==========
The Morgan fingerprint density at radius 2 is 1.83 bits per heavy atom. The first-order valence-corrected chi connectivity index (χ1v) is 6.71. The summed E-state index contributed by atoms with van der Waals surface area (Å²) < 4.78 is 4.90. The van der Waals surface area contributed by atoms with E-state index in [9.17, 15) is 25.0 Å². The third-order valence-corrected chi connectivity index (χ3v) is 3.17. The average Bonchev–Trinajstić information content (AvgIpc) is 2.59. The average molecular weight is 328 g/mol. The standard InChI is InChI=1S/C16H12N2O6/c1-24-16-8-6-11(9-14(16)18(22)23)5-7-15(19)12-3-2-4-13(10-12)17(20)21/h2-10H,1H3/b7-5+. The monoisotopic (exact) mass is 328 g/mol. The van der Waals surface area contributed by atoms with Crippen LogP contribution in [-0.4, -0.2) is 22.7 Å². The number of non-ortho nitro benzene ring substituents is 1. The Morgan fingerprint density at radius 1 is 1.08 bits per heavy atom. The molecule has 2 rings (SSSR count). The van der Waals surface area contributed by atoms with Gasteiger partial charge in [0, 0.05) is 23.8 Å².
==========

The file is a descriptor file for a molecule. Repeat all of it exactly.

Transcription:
The Morgan fingerprint density at radius 2 is 1.83 bits per heavy atom. The first-order valence-corrected chi connectivity index (χ1v) is 6.71. The summed E-state index contributed by atoms with van der Waals surface area (Å²) < 4.78 is 4.90. The van der Waals surface area contributed by atoms with E-state index in [9.17, 15) is 25.0 Å². The third-order valence-corrected chi connectivity index (χ3v) is 3.17. The average Bonchev–Trinajstić information content (AvgIpc) is 2.59. The average molecular weight is 328 g/mol. The standard InChI is InChI=1S/C16H12N2O6/c1-24-16-8-6-11(9-14(16)18(22)23)5-7-15(19)12-3-2-4-13(10-12)17(20)21/h2-10H,1H3/b7-5+. The monoisotopic (exact) mass is 328 g/mol. The van der Waals surface area contributed by atoms with Crippen LogP contribution in [-0.4, -0.2) is 22.7 Å². The number of non-ortho nitro benzene ring substituents is 1. The Morgan fingerprint density at radius 1 is 1.08 bits per heavy atom. The molecule has 2 rings (SSSR count). The van der Waals surface area contributed by atoms with Gasteiger partial charge in [0, 0.05) is 23.8 Å².